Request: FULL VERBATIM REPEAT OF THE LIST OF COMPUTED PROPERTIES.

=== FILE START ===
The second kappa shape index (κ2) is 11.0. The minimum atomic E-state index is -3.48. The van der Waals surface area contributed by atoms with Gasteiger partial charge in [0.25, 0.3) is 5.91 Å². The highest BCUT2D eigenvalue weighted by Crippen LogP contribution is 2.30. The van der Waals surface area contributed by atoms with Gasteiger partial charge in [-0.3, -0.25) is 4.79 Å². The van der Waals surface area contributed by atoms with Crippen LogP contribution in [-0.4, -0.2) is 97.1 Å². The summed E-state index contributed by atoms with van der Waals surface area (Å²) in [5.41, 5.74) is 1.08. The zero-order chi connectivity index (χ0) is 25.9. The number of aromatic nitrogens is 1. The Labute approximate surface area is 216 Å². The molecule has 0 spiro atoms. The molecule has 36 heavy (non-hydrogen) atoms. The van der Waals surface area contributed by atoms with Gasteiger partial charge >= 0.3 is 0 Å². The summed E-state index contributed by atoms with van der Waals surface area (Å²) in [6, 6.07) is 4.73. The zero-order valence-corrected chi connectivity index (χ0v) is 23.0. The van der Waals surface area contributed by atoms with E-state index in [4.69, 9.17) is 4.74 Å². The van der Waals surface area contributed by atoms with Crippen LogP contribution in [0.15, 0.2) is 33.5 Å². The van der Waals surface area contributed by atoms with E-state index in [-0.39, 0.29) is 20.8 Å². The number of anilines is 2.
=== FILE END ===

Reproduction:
The second kappa shape index (κ2) is 11.0. The minimum atomic E-state index is -3.48. The van der Waals surface area contributed by atoms with Gasteiger partial charge in [0.25, 0.3) is 5.91 Å². The highest BCUT2D eigenvalue weighted by Crippen LogP contribution is 2.30. The van der Waals surface area contributed by atoms with Gasteiger partial charge in [-0.3, -0.25) is 4.79 Å². The van der Waals surface area contributed by atoms with Crippen LogP contribution in [-0.4, -0.2) is 97.1 Å². The summed E-state index contributed by atoms with van der Waals surface area (Å²) in [5.41, 5.74) is 1.08. The zero-order chi connectivity index (χ0) is 25.9. The number of aromatic nitrogens is 1. The Labute approximate surface area is 216 Å². The molecule has 0 spiro atoms. The molecule has 36 heavy (non-hydrogen) atoms. The van der Waals surface area contributed by atoms with Gasteiger partial charge >= 0.3 is 0 Å². The summed E-state index contributed by atoms with van der Waals surface area (Å²) in [6, 6.07) is 4.73. The zero-order valence-corrected chi connectivity index (χ0v) is 23.0. The van der Waals surface area contributed by atoms with E-state index in [4.69, 9.17) is 4.74 Å². The van der Waals surface area contributed by atoms with Crippen LogP contribution in [0.15, 0.2) is 33.5 Å². The van der Waals surface area contributed by atoms with E-state index in [-0.39, 0.29) is 20.8 Å². The number of anilines is 2.